Friday, September 16, 2011

Teaching Your Children How To React to People with Disabilities

Guest post by Lindsey Carmichael

Most people are afraid or embarrassed to interact with someone in a wheelchair or on crutches, and I think this is common for two reasons. First, many people have not had the opportunity to interact much with disabled people. That’s the primary reason anyone feels awkward or nervous around someone from a minority group.

The second reason is a scenario I see very often and it is almost tragic. In an effort to be polite, most people will teach their kids to not bother any disabled people they meet. Let’s say for example that I am at the grocery store checkout next to a mother and her son. He is naturally curious about my Mobilegs and will look at me quite openly, trying to figure out why I am different.

Often a kid in his position will ask the obvious question. At this point, the normal reaction of the mother is to turn beet red, scold her son for being rude, apologize to me, and drag her son away. I feel really bad for the parent in this situation since they are only trying to be polite — and are probably just doing the same thing their parents told them.

Unfortunately, this doesn’t teach the child to be polite. This teaches the child that a disabled person is scary, different, and shouldn’t be approached. It is true that nobody likes to be stared at, and when I was young I used to be embarrassed. Think of what it might feel like for a mother to tell her son not to stare at you. Wouldn’t you start feeling different and wishing people wouldn’t approach you, either?

The best solution for this that I have seen is for the parent to allow the child to look and ask their question, then to answer calmly. Even if you feel weird, just pretend that everything is normal — and it will be. I love it when the parent suggests to the child that maybe they could ask me politely why I am on crutches. This has the added benefit of giving the child full permission to interact with me, and to become comfortable with speaking to someone different.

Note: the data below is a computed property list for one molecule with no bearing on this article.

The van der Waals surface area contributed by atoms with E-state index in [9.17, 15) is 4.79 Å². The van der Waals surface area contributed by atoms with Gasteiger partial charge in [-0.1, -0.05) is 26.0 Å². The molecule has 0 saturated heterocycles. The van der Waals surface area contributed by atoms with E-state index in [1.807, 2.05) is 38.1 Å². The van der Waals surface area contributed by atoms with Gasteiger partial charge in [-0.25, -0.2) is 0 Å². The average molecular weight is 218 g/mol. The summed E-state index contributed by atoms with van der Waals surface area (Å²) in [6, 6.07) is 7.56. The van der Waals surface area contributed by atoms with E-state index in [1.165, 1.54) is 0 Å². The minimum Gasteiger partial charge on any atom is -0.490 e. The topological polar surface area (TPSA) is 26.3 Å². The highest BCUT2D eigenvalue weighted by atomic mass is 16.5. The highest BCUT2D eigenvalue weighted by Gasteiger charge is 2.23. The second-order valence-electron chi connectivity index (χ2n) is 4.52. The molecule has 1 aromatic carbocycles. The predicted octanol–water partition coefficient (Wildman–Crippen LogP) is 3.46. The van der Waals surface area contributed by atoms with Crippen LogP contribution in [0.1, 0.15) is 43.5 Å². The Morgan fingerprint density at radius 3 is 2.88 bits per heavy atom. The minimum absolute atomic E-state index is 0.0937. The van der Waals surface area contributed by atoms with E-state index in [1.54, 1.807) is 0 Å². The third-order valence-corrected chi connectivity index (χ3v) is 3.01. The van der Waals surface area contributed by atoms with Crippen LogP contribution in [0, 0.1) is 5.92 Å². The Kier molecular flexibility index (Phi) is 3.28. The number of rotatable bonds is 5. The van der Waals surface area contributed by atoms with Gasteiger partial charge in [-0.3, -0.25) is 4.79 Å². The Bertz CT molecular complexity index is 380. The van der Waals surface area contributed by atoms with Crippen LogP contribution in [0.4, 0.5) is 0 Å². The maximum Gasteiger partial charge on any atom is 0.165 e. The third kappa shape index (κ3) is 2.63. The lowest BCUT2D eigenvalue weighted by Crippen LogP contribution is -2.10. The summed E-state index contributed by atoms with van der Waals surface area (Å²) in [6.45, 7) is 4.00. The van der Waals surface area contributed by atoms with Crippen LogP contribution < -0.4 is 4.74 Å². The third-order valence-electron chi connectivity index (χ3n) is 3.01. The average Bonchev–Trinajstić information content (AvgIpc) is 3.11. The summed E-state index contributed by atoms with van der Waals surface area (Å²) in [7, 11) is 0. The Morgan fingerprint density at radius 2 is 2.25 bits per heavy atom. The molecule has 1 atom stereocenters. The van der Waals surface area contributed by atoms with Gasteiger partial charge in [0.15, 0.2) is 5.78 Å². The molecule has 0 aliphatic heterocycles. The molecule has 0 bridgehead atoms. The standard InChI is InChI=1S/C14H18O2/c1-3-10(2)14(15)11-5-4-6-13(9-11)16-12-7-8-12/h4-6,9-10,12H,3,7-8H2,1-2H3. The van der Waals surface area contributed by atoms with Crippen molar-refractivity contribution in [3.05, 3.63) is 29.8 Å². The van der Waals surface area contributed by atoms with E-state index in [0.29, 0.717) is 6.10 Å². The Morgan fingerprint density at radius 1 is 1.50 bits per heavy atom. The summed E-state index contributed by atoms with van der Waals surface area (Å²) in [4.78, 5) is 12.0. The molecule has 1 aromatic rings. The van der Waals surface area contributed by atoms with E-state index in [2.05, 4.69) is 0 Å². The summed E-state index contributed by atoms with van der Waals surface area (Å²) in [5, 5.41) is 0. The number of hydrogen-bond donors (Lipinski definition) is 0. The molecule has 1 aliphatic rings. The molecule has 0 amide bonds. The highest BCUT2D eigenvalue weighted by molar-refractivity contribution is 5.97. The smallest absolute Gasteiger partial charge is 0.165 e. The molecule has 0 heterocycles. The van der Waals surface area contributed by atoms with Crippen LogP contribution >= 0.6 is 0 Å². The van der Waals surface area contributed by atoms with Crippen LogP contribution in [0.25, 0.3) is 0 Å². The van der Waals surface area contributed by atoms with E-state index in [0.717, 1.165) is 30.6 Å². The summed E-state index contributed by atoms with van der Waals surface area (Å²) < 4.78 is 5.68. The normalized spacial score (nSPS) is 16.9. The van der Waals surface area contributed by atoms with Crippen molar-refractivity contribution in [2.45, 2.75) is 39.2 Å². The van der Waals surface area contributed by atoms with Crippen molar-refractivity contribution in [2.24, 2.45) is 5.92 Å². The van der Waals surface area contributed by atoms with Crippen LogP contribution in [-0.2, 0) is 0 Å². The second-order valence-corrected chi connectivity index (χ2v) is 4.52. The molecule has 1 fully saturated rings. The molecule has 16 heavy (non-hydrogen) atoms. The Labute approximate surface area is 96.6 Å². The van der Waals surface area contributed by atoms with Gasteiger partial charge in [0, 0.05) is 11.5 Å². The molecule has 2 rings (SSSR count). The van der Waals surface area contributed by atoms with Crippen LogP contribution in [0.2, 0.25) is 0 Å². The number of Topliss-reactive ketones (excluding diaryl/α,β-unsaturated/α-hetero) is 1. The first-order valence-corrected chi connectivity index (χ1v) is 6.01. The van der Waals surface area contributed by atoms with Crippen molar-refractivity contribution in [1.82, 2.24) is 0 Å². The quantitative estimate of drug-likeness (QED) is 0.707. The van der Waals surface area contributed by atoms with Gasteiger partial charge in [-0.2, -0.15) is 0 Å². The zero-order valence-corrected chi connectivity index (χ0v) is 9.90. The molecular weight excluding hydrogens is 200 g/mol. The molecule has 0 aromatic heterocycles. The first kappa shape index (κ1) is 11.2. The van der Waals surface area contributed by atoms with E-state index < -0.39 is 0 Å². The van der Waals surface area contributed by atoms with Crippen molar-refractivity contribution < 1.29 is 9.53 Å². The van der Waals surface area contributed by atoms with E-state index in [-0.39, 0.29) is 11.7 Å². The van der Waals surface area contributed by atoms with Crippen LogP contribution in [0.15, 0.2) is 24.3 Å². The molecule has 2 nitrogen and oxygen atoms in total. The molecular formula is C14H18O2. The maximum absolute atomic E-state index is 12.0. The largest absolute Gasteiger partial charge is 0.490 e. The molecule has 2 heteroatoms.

I am always sure to take the question seriously and to give an honest answer, even if it’s just as simple as “I get sore sometimes and these help me get around.” When a parent responds instead of overreacting, he or she will help the child and the disabled person so much more than if they simply tried to be “polite” in the first place.

Lindsey Carmichael is a two-time Paralympic archer and Mobilegs user.

1 comment:

  1. Just would like to say thank you for a very positive, very helpful blog. My children and I were at the beach two weeks ago and as we queued for ice cream the gentleman in front of us has an artifical leg. Both my children reacted by staring at the man and his leg, and to my horror shouted 'Mummy look! He's a robot!' I was mortified and did not know how to deal with it! Amidst the panic and shame, I told my children, as calmly as i could at the time, 'That is one special leg, he must be really brave to have that on.' And then he turned to look at me and my children, so I smiled and said 'Hello, how are you doing? I'm really sorry, but my children are just curious, please don't be offended.' The gentleman smiled at us and that was it! And eversince I just kept having that moment repeated over and over in my head, thinking did I do the right thing? Did I say the right thing? I suddenly realised that I am so not prepared for this type of scenario! So I googled and found this blog and now I can breathe a sigh of relief once more, because now I know. Thank you!

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